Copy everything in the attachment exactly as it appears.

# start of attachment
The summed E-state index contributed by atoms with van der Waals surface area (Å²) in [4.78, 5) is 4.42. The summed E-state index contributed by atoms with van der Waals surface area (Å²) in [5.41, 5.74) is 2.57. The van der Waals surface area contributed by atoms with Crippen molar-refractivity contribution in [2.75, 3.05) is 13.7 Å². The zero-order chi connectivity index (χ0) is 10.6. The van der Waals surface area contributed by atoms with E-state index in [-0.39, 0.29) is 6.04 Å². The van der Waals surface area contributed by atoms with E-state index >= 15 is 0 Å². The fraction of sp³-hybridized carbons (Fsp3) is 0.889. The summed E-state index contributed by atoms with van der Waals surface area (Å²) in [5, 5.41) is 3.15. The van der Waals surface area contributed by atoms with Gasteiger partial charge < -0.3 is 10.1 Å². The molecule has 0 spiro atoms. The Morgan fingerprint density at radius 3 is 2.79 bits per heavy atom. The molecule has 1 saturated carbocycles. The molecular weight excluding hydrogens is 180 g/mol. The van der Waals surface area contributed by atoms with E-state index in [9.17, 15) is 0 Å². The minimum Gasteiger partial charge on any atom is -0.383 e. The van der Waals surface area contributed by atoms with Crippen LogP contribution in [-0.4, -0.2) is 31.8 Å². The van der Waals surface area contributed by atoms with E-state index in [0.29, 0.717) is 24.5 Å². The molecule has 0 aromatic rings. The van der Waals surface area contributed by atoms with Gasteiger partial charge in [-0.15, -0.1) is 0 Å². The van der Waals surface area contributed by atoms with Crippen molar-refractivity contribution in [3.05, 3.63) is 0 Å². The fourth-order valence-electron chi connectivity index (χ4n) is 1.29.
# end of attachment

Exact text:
The summed E-state index contributed by atoms with van der Waals surface area (Å²) in [4.78, 5) is 4.42. The summed E-state index contributed by atoms with van der Waals surface area (Å²) in [5.41, 5.74) is 2.57. The van der Waals surface area contributed by atoms with Crippen molar-refractivity contribution in [2.75, 3.05) is 13.7 Å². The zero-order chi connectivity index (χ0) is 10.6. The van der Waals surface area contributed by atoms with E-state index in [-0.39, 0.29) is 6.04 Å². The van der Waals surface area contributed by atoms with E-state index >= 15 is 0 Å². The fraction of sp³-hybridized carbons (Fsp3) is 0.889. The summed E-state index contributed by atoms with van der Waals surface area (Å²) in [5, 5.41) is 3.15. The van der Waals surface area contributed by atoms with Gasteiger partial charge < -0.3 is 10.1 Å². The molecule has 0 spiro atoms. The Morgan fingerprint density at radius 3 is 2.79 bits per heavy atom. The molecule has 1 saturated carbocycles. The molecular weight excluding hydrogens is 180 g/mol. The van der Waals surface area contributed by atoms with E-state index in [9.17, 15) is 0 Å². The minimum Gasteiger partial charge on any atom is -0.383 e. The van der Waals surface area contributed by atoms with Crippen LogP contribution in [-0.4, -0.2) is 31.8 Å². The van der Waals surface area contributed by atoms with E-state index in [0.29, 0.717) is 24.5 Å². The molecule has 0 aromatic rings. The van der Waals surface area contributed by atoms with Gasteiger partial charge in [-0.15, -0.1) is 0 Å². The van der Waals surface area contributed by atoms with Crippen molar-refractivity contribution in [3.05, 3.63) is 0 Å². The fourth-order valence-electron chi connectivity index (χ4n) is 1.29.